NIcholas, Most migratory warblers only produce one clutch and typically lay about 4 eggs on average. Some resident sparrows like the juncos often have 2 and maybe 3 clutches, but that depends on the local climate Again they lay about 4 eggs.

Ducks and quails will lay up to 10 eggs, but 10 is unheard of more virtuallhy every songbird.

Nicholas McGinley
Reply to  Jim Steele
May 1, 2020 4:38 pm

Hey Jim,
I confess I have never gone up any trees to check, but I have double checked sources from my library to Wikipedia, that detail hole nesting species like tits commonly laying as many as 12 per clutch, and sometimes way more than that.

These numbers always surprise me too, and I have studied birds since I was in grade school.

“Most tree-nesting tits excavate their nests, and clutch sizes are generally large for altricial birds, ranging from usually two eggs in the rufous-vented tit of the Himalayas to as many as 10 to 14 in the blue tit of Europe. In favourable conditions, this species had laid as many as 19 eggs, which is the largest clutch of any altricial bird. Most tits are multibrooded, a necessary strategy to cope with either the harsh winters in which they reside in the Holarctic or the extremely erratic conditions of tropical Africa”

Corvids are listed as having between 3 and 10 per clutch:

“Corvids can lay between 3 and 10 eggs, typically ranging between 4 and 7. The eggs are usually greenish in colour with brown blotches. Once hatched, the young remain in the nests for up to 6–10 weeks depending on the species”

I may be imprecise to use the term songbird to describe basically any small birds that come and feed at bird feeders.

I never make stuff up, and if I am guessing, I do my best to always remember to say so.
But when it comes to something like this, where I am refuting something in no uncertain terms, I always make sure I only say anything in a declarative way if I believe it is beyond contention.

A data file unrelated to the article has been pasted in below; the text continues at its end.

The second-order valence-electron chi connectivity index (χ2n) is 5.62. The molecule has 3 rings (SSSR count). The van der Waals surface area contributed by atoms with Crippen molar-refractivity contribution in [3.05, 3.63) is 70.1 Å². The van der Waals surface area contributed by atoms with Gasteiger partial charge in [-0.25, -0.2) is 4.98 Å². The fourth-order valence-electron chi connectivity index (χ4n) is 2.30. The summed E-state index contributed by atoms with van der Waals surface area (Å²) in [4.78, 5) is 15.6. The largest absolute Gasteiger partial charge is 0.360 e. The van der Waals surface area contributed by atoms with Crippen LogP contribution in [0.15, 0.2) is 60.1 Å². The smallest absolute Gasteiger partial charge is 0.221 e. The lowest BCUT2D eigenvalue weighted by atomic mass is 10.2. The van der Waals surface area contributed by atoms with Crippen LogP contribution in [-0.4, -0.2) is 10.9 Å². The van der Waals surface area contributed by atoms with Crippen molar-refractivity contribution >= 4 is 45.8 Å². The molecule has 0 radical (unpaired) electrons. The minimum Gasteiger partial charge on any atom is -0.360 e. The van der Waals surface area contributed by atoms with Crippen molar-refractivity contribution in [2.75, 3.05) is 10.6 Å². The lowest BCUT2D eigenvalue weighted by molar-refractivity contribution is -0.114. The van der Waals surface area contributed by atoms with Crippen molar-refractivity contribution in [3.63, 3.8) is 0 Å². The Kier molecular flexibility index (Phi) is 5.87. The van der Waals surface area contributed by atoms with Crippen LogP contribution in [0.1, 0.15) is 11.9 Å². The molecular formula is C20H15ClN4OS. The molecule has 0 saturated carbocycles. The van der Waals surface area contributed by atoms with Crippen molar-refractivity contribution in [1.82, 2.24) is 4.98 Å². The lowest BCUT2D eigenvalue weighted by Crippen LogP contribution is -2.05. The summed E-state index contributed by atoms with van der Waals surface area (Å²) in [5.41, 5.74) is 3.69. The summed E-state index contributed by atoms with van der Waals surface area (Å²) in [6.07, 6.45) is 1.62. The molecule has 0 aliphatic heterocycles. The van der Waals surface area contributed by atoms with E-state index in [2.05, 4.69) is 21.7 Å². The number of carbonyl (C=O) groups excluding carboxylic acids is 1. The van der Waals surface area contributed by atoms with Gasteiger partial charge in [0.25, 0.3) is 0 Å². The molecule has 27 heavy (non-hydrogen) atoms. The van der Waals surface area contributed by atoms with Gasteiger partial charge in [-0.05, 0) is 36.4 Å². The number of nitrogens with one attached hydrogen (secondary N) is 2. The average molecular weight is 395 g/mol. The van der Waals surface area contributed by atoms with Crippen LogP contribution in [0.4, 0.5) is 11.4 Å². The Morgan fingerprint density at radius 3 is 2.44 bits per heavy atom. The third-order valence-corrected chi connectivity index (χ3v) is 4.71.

Large clutch sizes may be uncommon, but from everything I have been able to gather about these kind of birds, they are mostly only food and daylight limited when it comes to breeding.
So if there is predation, more food will be available, more eggs can be laid by well fed females, more chicks fledged by prosperous parents.
I am not sure how soon after fledging various sorts of birds might have young or their own, but given the lifespan and the numerous clutches and the large number…even if it is four fledglings twice a year, that number will lead to a lot of birds from just two after a few years.

If I post links to the Wikipedia articles, the comment will go to moderation, but I did look at the references for these numbers, knew it to begin with from books right here on my shelves, and looked at other sites as well.
Hey, check out this video I came across today…a bird in Australia that imitates construction sounds…chain saw, hammer, drill, screw gun…and even the guy working the tools talking and laughing:


Reply to  Nicholas McGinley
May 1, 2020 6:17 pm

Nicholas, I am not saying you are “making up stuff”, I am saying I believe you are overstating the number of eggs and clutches that MOST birds produce. I confess not knowing anything about the European Great Tit and I was totally unaware of how many eggs they lay, although I do wonder if the high counts are due to brood parasitism. But Great Tits are an extreme exception for song birds.